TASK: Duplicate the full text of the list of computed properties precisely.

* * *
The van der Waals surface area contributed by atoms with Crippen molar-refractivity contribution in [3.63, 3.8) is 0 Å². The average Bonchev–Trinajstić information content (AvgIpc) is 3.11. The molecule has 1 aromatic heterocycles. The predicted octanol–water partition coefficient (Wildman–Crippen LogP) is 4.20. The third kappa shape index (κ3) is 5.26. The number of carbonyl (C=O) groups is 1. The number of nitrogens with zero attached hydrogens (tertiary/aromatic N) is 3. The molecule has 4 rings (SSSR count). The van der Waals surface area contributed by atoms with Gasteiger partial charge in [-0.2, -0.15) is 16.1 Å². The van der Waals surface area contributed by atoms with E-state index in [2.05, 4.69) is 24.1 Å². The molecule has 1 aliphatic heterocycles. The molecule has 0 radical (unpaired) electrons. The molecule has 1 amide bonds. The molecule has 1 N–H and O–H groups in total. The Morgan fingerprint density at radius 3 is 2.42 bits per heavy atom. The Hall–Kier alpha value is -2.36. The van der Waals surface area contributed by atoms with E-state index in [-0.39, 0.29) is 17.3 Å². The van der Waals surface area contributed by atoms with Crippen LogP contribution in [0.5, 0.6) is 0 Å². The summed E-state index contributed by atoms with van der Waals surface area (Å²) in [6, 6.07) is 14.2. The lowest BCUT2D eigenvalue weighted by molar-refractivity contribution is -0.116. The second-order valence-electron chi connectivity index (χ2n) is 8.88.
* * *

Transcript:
The van der Waals surface area contributed by atoms with Crippen molar-refractivity contribution in [3.63, 3.8) is 0 Å². The average Bonchev–Trinajstić information content (AvgIpc) is 3.11. The molecule has 1 aromatic heterocycles. The predicted octanol–water partition coefficient (Wildman–Crippen LogP) is 4.20. The third kappa shape index (κ3) is 5.26. The number of carbonyl (C=O) groups is 1. The number of nitrogens with zero attached hydrogens (tertiary/aromatic N) is 3. The molecule has 4 rings (SSSR count). The van der Waals surface area contributed by atoms with Gasteiger partial charge in [-0.2, -0.15) is 16.1 Å². The van der Waals surface area contributed by atoms with E-state index in [2.05, 4.69) is 24.1 Å². The molecule has 1 aliphatic heterocycles. The molecule has 0 radical (unpaired) electrons. The molecule has 1 amide bonds. The molecule has 1 N–H and O–H groups in total. The Morgan fingerprint density at radius 3 is 2.42 bits per heavy atom. The Hall–Kier alpha value is -2.36. The van der Waals surface area contributed by atoms with E-state index in [-0.39, 0.29) is 17.3 Å². The van der Waals surface area contributed by atoms with Crippen LogP contribution in [0.5, 0.6) is 0 Å². The summed E-state index contributed by atoms with van der Waals surface area (Å²) in [6, 6.07) is 14.2. The lowest BCUT2D eigenvalue weighted by molar-refractivity contribution is -0.116. The second-order valence-electron chi connectivity index (χ2n) is 8.88.